Linden Lab could shut down Second Life for any number of reasons. One is that they go bankrupt of course, but another is if Second Life were to become unprofitable for Linden Lab and not worth continuing.
Although Sansar isn’t intended to replace Second Life, perhaps Linden Lab will pour all their development effort into it at the expense of Second Life. Or, more feasibly, the content creators could decide to move away from Second Life to newer and more interesting pastures (whether that be Sansar, or something else). With no new content to buy, the Second Life economy would wither and die, and shopaholics everywhere would starve to death, just like the rabbits.
I’m definitely not the only girl with a massive investment in Second Life and who would be reluctant to throw it all away and start again, so hopefully Linden Lab will keep the Second Life servers running for many many years to come, and the wonderful people who make and sell content for Second Life will continue to do so too.
Whilst shopping lately, I’m increasingly seeing what seems to be the same dresses being sold at various different shops. This is not reselling, but a case of designers buying in meshes from third parties.
This is not a new phenomenon, of course. In the past designers often bought full permission sculpts for use in their products, but it was less noticeable as using a sculpt here and a sculpt there is more finely grained; it still creates an overall unique product. In other words, two outfits using the same sculpts might look radically different, because you don’t notice the common sculpts so much, or the designers may be using them in different ways, with different placements, sizing, and the like. They may even be using different permutations of several sculpts from different creators. The overall look is therefore completely different, and the end result unique to that brand. By contrast, a mesh for a dress is entirely monolithic which gives rise to the situation where several clothing brands appear to be selling the same dress.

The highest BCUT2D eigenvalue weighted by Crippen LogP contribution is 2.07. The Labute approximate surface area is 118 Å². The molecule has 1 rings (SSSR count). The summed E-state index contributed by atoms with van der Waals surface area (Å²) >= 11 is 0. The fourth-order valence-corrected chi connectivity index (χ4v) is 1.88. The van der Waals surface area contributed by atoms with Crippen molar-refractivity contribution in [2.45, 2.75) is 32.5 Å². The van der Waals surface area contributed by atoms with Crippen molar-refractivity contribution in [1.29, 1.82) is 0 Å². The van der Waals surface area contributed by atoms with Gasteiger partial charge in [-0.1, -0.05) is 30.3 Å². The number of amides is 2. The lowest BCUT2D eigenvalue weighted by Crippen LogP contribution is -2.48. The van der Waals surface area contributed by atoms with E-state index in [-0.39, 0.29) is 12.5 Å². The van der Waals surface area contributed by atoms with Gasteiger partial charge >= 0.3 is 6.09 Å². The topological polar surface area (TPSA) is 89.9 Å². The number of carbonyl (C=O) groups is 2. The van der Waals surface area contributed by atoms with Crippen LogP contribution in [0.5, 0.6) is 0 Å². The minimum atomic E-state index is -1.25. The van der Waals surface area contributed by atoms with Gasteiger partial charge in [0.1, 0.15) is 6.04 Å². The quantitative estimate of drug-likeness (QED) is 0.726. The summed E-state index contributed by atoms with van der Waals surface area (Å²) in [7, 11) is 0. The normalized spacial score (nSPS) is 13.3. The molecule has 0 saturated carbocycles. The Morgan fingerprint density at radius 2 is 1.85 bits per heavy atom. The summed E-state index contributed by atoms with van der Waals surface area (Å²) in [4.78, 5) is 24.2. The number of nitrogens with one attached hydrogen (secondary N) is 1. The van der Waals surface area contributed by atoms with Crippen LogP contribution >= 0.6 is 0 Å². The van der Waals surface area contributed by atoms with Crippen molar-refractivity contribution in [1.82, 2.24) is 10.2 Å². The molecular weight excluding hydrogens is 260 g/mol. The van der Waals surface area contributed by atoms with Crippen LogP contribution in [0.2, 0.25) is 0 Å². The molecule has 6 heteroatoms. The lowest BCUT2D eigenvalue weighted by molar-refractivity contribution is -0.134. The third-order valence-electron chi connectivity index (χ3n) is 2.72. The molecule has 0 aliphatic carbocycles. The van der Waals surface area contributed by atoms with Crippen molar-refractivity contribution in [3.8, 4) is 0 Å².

Clothing has gone through quite an evolution over the life of Second Life. From the original “slider clothing” (a.k.a. “system clothing”) with or without user-created textures, through to texture + prim, texture + flexiprim, texture + sculpts, texture + unrigged mesh, and finally to rigged mesh. At each step in this evolution, the bar for entry to the next level has been raised. Also, from sculpts onwards, they require external software for creation which has its own (often steep) learning curve.
Often, a designer may find they have insufficient skill (and/or time, motivation, commitment or, indeed, ability) to move up to the next level, and can sometimes buy in the 3D models (ie. sculpts or mesh) and texture them into full products. The reason is that in some cases others may have the skill to create the 3D models but not the inclination to make them into products and have the hassle of selling to Residents. In some ways this is roughly analogous to Retailers and Wholesalers in Real Life.
As each level of the ladder gets harder and harder to reach, so the number of people reaching it falls, and so the probability of those people selling their creations to designers lower down the ladder rises (since there is an increasing demand). Or, to put it another way, there is a very small pool of people creating rigged meshes, and from that pool some are keeping them unique to their clothing brand, and others are selling them for other designers to use. And that is why we are seeing many brands selling the same clothes (or appearing to), since not only is their choice more limited but the very nature of rigged mesh means the clothing is more obviously the same (as I mentioned earlier on).
The net effect of the above is that we are seeing a stratification of the clothing market in Second Life, with the “top tier” of brands being created by very talented people who can create 3D models (ie. mesh clothing), rig it to become rigged mesh, skilfully texture it, and then sell it to ordinary people like you or I. The “second tier” are the designers who are unable to create their own rigged meshes and must buy them in, thus running the very real risk that some of their clothes will be extremely similar, if not identical, to those of other brands.